Med Express (Medical Specialists) Explanation for Suing Customers Gets Stranger

by Paul Alan Levy

Late last month, we went to trial on a motion for sanctions against Med Express, the company that received widespread condemnation last year for suing two eBay customers who had the temerity to leave truthful but negative or even neutral feedback. You may recall that, after two Ohio lawyers stepped forward and sent in a counterclaim for abusive litigation, Med Express eventually withdrew its lawsuit with an apology from its owner, Richard Radey, who blamed the lawsuit in large part on a lawyer who, allegedly, failed to follow the company’s instructions by filing a lawsuit which Radey had verified as true but, he claimed, “not read.”  As I explained here, the apology lacked credibility.

To ensure that the Ohio lawyers got paid to their work for the customers, I entered an appearance in the case to pursue sanctions (Ohio does not have an anti-SLAPP statute).  We finally went to trial on the sanctions motion, and Med Express was represented by a new lawyer, not the lawyer whom its owner had thrown under the bus. The new lawyer adduced testimony from Radey to the effect that what he really wanted to sue about was not the language of the feedback but, rather, the individual “detailed seller ratings” (“DSR’s”) that the two customers had left for him. These DSR’s, Radey testified, identify specific aspects of his conduct such as whether the item he had sent was as described, whether he communicated well, and whether the shipping time and shipping charges were proper.  He claimed that he was able to tell what ratings the customers had left for him by seeing the changes in rating from just before to just after they left feedback, and that each customer had left ratings of “1,” the lowest on a one-to-five scale, for each of the four categories. These ratings, he testified, were false factual statements.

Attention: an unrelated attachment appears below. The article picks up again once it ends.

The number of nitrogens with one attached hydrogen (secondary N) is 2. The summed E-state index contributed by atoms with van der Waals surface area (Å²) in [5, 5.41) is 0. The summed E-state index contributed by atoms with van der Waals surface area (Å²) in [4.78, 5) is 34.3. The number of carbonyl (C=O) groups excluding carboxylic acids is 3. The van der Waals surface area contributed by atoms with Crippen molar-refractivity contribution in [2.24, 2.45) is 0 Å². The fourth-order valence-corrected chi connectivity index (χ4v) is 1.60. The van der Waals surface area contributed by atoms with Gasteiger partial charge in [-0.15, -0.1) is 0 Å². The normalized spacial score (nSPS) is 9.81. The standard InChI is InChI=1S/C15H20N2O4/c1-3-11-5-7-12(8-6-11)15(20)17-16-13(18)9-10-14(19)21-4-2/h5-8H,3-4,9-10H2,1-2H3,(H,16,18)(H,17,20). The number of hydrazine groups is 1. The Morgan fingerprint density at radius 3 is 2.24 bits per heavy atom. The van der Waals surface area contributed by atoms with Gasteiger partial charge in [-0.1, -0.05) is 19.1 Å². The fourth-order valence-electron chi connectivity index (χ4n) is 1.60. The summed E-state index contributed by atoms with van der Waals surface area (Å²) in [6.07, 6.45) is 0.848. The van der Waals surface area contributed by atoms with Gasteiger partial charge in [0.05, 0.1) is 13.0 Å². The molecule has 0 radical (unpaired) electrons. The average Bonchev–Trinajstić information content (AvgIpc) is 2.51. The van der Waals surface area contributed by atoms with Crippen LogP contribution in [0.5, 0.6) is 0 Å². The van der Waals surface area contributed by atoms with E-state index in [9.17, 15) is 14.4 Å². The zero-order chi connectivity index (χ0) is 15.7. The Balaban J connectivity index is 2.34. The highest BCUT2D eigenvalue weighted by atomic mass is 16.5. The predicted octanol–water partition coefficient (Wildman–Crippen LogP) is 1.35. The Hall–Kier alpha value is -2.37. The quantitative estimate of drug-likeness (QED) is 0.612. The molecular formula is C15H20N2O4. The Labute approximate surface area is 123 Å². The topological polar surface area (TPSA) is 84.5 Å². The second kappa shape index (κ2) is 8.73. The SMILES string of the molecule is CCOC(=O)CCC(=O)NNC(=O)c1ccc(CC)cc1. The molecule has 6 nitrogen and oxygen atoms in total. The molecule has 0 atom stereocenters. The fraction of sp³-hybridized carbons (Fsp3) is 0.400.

It was an interesting argument, but what Radey might not have taken into account, in presenting this testimony, was that although eBay does not allow buyers (or sellers) to see the individual ratings that buyers leave for them, eBay does keep electronic track of each individual DSR.  And, when our clients checked with eBay customer service to determine what individual DSR’s they had left, they were told that eBay’s records contradicted Radey’s testimony – one customer left a range of ratings from 1 to 5 for different categories, while the other had left only a 5 rating for the one category he entered.

The judge has set a schedule for post-trial briefs, which will be due after the transcript is ready.  We have sought leave to reopen the record to obtain evidence directly from eBay on this issue; I’ll report on further developments here.

One more update: in the wake of last year’s bad publicity, Med Express changed the name under which it trades on eBay from med_express_sales to medical_specialists_inc.  eBay customers beware – the seller that sues its critics for truthful feedback has a new name.

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